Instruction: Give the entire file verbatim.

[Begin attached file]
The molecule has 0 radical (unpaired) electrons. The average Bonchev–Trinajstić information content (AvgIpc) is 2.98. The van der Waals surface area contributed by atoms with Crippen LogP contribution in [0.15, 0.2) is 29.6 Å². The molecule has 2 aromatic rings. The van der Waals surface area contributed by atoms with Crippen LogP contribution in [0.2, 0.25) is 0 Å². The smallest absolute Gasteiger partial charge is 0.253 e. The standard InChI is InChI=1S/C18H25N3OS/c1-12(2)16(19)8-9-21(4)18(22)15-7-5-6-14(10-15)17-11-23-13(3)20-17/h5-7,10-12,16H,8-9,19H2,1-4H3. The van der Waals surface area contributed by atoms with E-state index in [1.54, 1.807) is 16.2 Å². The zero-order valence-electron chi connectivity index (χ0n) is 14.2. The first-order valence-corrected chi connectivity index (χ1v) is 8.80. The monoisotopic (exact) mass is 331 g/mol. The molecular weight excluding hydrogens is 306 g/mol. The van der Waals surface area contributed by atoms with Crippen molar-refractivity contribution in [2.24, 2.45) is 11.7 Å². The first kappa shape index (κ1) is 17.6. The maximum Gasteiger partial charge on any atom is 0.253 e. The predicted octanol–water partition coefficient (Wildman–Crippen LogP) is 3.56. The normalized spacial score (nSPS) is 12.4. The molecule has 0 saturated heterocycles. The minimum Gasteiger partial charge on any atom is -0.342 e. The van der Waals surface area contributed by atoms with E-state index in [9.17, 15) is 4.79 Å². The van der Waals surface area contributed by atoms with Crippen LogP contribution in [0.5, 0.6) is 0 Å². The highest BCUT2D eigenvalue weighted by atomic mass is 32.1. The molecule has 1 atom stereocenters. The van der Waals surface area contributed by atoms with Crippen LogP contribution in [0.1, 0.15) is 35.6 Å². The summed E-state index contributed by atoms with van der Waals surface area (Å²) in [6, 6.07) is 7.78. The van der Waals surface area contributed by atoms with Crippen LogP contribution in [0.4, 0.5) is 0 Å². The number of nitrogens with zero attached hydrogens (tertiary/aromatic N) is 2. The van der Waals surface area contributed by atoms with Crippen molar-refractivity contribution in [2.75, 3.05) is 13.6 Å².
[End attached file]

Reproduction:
The molecule has 0 radical (unpaired) electrons. The average Bonchev–Trinajstić information content (AvgIpc) is 2.98. The van der Waals surface area contributed by atoms with Crippen LogP contribution in [0.15, 0.2) is 29.6 Å². The molecule has 2 aromatic rings. The van der Waals surface area contributed by atoms with Crippen LogP contribution in [0.2, 0.25) is 0 Å². The smallest absolute Gasteiger partial charge is 0.253 e. The standard InChI is InChI=1S/C18H25N3OS/c1-12(2)16(19)8-9-21(4)18(22)15-7-5-6-14(10-15)17-11-23-13(3)20-17/h5-7,10-12,16H,8-9,19H2,1-4H3. The van der Waals surface area contributed by atoms with E-state index in [1.54, 1.807) is 16.2 Å². The zero-order valence-electron chi connectivity index (χ0n) is 14.2. The first-order valence-corrected chi connectivity index (χ1v) is 8.80. The monoisotopic (exact) mass is 331 g/mol. The molecular weight excluding hydrogens is 306 g/mol. The van der Waals surface area contributed by atoms with Crippen molar-refractivity contribution in [2.24, 2.45) is 11.7 Å². The first kappa shape index (κ1) is 17.6. The maximum Gasteiger partial charge on any atom is 0.253 e. The predicted octanol–water partition coefficient (Wildman–Crippen LogP) is 3.56. The normalized spacial score (nSPS) is 12.4. The molecule has 0 saturated heterocycles. The minimum Gasteiger partial charge on any atom is -0.342 e. The van der Waals surface area contributed by atoms with E-state index in [9.17, 15) is 4.79 Å². The van der Waals surface area contributed by atoms with Crippen LogP contribution in [0.5, 0.6) is 0 Å². The highest BCUT2D eigenvalue weighted by atomic mass is 32.1. The molecule has 1 atom stereocenters. The van der Waals surface area contributed by atoms with Crippen LogP contribution in [0.1, 0.15) is 35.6 Å². The summed E-state index contributed by atoms with van der Waals surface area (Å²) in [6, 6.07) is 7.78. The van der Waals surface area contributed by atoms with Crippen LogP contribution in [0.4, 0.5) is 0 Å². The number of nitrogens with zero attached hydrogens (tertiary/aromatic N) is 2. The van der Waals surface area contributed by atoms with Crippen molar-refractivity contribution in [2.75, 3.05) is 13.6 Å².